Nuair a bhíonn an cat amuigh, bíonn an luch ag rince.

Nuair a bhíonn an cat amuigh, bíonn an luch ag rince.

When the cat is outside, the mouse does be dancing.

Note: The English language parallel is “When the cat’s away, the mice will play”. Notice that Irish mice don’t just play – they dance (although the seanfhocal does not dare tread into the political minefield of specifying whether mice prefer céilí or set dances).

Ag dul chun dlí leis an ndiabhal is an chúirt i n-ifreann.

Ag dul chun dlí leis an ndiabhal is an chúirt i n-ifreann.

Going to the law with the devil and the court is in hell.

Note: “Going to the law with the devil” was a common metaphor for the system of jurisprudence in Ireland when she was under British rule. Until the 1840’s, most people in the countryside spoke Irish exclusively. The English language was indigenous to the cities only. Being an agrarian economy, Ireland was a country where most of her citizens lived in the countryside. In other words, most peoples’ only tongue was Irish. However, the British installed a legal system where the proceedings were exclusively in English. Thus, any accused Irish defendants found themselves being charged, tried, and convicted in a foreign tongue. Since most could not afford to hire an English-speaking barrister, most would never know why they were imprisoned. The Penal Laws only made the situation worse.

However, there were rare occasions when the Irish successfully defended themselves. The author had a distant cousin, fadó, fadó, (long, long ago) who was walking by the landlord’s castle one day when he smelled the succulent aroma of His Lordship’s breakfast being cooked. He lingered to savor the sweet smell of sausages sizzling in the mouth-watering company of eggs and biscuits. His Honor, the Lord of the Manor, spied the wretch standing stupefied near his kitchen. He asked the cook who the man was and what he was doing. She told His Lordship that he was just one of his tenants vicariously enjoying His Lordship’s breakfast. Then the landlord sent his tenant an invoice for the pleasure.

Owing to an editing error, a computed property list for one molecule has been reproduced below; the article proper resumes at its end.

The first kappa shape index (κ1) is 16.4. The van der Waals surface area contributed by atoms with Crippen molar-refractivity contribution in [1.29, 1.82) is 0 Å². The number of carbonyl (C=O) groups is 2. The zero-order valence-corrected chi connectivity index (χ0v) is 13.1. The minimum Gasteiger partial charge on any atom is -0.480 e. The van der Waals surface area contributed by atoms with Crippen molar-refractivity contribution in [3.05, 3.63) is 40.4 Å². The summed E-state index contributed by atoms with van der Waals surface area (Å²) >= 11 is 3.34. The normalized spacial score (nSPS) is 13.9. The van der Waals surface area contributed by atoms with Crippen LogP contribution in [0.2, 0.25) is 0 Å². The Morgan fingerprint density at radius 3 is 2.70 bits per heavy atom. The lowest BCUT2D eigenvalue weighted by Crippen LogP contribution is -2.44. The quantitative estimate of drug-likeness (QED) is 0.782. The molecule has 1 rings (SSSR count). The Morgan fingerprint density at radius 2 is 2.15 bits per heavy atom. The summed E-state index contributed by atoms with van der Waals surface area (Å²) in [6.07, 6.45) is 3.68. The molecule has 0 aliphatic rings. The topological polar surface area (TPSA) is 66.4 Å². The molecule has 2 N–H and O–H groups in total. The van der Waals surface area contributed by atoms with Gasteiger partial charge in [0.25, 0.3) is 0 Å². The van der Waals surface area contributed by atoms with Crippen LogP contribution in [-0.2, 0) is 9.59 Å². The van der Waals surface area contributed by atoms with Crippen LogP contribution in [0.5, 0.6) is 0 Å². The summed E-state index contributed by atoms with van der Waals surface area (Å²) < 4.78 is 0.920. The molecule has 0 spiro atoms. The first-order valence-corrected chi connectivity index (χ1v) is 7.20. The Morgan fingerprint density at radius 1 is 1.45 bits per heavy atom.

The tenant refused to pay and was dragged into court. Knowing the danger of the English court, the tenant went begging his friends, relations, and all the other tenants for money to pay a British barrister to defend him. He collected a tidy pile of pennies and half-pennies and put them into a small purse made of pig skin. With it, he got himself a first-rate defender.

The plaintiff’s counsel argued before the local magistrate that his client had provided a service to the tenant. He had given his tenant a measure of joy that now required a measure of payment.

The defendant’s counsel called the landlord to the stand. Throwing the pig’s skin purse full of pennies and half-pennies on the table before him, the lawyer asked, “Is this the recompense you seek?”

“It is,” says the landlord.

“And does the sound of this give you pleasure?” The lawyer shook the purse, clinking the coins inside.

“It does,” says the landlord.

Whereupon, the lawyer petitioned the magistrate that his client’s payment had been made in full. The landlord had given his tenant a measure of joy. Now the tenant has given the landlord a like measure of joy. The debt is paid in kind. The judge agreed. Some thought the tenant had got out of hell by hiring a better devil.